In court, former 1MDB CEO denies being part of alleged ‘criminal scheme’ with Goldman Sachs, other officials to defraud sovereign wealth fund

Former 1MDB CEO Datuk Shahrol Azral Ibrahim Halmi is pictured at the Kuala Lumpur Court Complex August 3, 2020. — Picture by Hari Anggara
Former 1MDB CEO Datuk Shahrol Azral Ibrahim Halmi is pictured at the Kuala Lumpur Court Complex August 3, 2020. — Picture by Hari Anggara

KUALA LUMPUR, Aug 3 — Datuk Shahrol Azral Ibrahim Halmi today denied being involved in an alleged “criminal scheme’’ along with US investment bank Goldman Sachs and other top officials from 1Malaysia Development Berhad (1MDB) to defraud the sovereign wealth fund.

Taking the stand as the ninth prosecution witness against Datuk Seri Najib Razak, Shahrol, who was 1MDB’s former chief executive, denied he had personally benefited illicitly from a transaction of US$790 million (RM3.3 billion) from the firm to a company now revealed to be a fake entity with a strikingly similar name to Abu Dhabi firm Aabar Investments PJS.

The fake firm in question is located in the British Virgin Islands and named Aabar Investments PJS Limited and is reported to be controlled by fugitive businessman Low Taek Jho or Jho Low.

Under cross-examination by Najib’s lawyer, Wan Aizuddin Wan Mohammed, Shahrol had also denied the accusation that he and other top officials from 1MDB had intentionally omitted Abu Dhabi’s sovereign wealth fund International Petroleum Investment Company (IPIC)’s name as the guarantor for a US$1.75 billion bond or borrowing by 1MDB as a means to mislead the firm’s board of directors.

Wan Aizuddin: I put it to you that there is no need for any real justification for the transfer of US$790,354,855 in favour of Aabar Investments Limited?

Shahrol: Disagree.

Wan Aizuddin: I put it to you the reason why the US$790-odd million was transferred to Aabar investment PJS limited and you did not object was because you were part of a criminal scheme together with Jho Low, Jasmine Loo, Terrence Geh, Azmi and officers from Goldman Sachs to embezzle millions of dollars from 1MDB?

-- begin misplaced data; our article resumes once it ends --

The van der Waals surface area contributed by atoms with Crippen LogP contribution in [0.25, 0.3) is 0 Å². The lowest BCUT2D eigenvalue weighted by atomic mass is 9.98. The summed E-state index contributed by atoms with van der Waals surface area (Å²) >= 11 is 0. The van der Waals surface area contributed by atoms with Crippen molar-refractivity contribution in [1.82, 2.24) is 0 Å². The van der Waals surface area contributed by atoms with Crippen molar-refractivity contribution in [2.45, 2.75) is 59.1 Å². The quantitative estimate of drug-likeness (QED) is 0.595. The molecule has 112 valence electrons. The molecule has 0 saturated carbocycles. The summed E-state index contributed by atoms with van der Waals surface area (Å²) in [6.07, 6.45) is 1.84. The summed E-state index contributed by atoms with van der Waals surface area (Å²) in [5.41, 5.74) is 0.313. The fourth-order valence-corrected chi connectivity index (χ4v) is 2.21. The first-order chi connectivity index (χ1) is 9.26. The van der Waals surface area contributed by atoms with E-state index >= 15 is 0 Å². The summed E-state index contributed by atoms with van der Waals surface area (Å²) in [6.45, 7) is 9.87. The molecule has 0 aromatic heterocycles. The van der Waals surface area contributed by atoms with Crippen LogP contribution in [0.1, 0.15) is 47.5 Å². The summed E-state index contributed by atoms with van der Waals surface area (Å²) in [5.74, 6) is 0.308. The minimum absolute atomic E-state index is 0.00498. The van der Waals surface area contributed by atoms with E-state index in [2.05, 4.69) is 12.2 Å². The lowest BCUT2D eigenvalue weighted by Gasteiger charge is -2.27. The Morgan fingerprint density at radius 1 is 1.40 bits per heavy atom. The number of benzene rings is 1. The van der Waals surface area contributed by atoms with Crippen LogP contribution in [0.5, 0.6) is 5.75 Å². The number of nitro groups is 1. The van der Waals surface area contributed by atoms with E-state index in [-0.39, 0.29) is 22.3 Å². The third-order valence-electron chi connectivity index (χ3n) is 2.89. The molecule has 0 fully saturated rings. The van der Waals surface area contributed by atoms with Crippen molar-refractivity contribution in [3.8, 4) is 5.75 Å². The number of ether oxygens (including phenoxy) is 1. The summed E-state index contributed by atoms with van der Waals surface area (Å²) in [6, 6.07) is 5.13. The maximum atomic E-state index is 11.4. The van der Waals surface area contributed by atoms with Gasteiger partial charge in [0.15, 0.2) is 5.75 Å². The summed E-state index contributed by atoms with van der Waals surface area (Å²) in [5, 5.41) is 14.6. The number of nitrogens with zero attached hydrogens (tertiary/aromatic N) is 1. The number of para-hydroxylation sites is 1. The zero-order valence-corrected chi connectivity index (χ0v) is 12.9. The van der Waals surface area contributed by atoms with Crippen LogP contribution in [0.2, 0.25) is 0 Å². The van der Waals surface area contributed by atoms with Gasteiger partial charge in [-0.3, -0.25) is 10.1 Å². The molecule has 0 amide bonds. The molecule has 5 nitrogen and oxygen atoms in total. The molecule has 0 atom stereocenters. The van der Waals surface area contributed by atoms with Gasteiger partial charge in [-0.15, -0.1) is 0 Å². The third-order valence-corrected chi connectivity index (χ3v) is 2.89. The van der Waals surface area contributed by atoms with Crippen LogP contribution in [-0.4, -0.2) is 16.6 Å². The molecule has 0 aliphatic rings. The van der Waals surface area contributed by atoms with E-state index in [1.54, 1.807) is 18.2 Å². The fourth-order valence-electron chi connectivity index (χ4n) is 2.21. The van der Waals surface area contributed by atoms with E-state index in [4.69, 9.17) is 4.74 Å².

Shahrol: I disagree.

Wan Aizuddin: I put it to you, that you, Jho Low, Jasmine Loo and Terrence Geh have personally benefited from the transactions?

Shahrol: Disagree.

Wan Aizuddin: I put it to you Datuk, that you have conspired with Goldman Sachs, Azmi, Jasmine Loo and Terrence Geh to fill a guarantee structure where IPIC’s name was used or obviously used as a guarantor for the US$1.75 billion bonds issued by 1MDB Energy Langat Limited?

Shahrol:  Disagree.

Wan Aizuddin: I put it to you Datuk, this is a scheme to embezzle millions of dollars from 1MDB and to mislead the board of directors and the shareholders of 1MDB that you, Azmi, Jasmine Loo and Terrence Geh agreed with Goldman Sachs to conceal the guarantee structure and not to include the guarantee structure in any of the bond documentation such as private placement memorandum, arranger agreement and not to raise in the board of directors meeting nor any of its DCR (director circular resolution)?

Shahrol: Disagree.

Wan Aizuddin was referring to former 1MDB chief financial officer (CFO) Azmi Tahir, 1MDB deputy CFO Terence Geh, and 1MDB’s legal officer Jasmine Loo Ai Swan.

Shahrol had previously testified that the US$790 million transactions were linked to 1MDB’s RM2.75 billion purchase in 2012 of a 100 per cent stake in Mastika Lagenda Sdn Bhd, a company which held a 75 per cent stake in Genting Sanyen Power Sdn Bhd, which in turn owns the Genting Sanyen Kuala Langat Power Station.

Shahrol had testified that he had previously signed an agreement on October 19, 2012, between 1MDB Energy Holdings Limited and the fake Aabar that justified a security deposit payment to the latter.

Shahrol again signed on with the purported IPIC subsidiary as, he said, its name did not have very significant differences with the real Aabar’s name.

On the same day of the October 19, 2012 agreement signing, a sum of US$1.64 billion from the US$1.75 billion bond went into 1MDB Energy (Langat) Ltd account also at the Falcon Bank in Hong Kong, but this was paid out on the same day in two transactions: US$692,174,991 or over US$692 million to Genting Power Holdings for the IPP takeover, and US$790,354,855 as security deposit to the fake Aabar.

(This time, the US$790 million, which Shahrol had again remarked was a relatively huge sum, is 45 per cent or almost half of the US$1.75 billion raised.)

Having again believed that Najib and IPIC had already agreed on the security deposit, Shahrol said he thought the US$790 million would be returned when an IPO was held, but noted the money was never returned even after 1MDB failed to list its energy business on the stock market.

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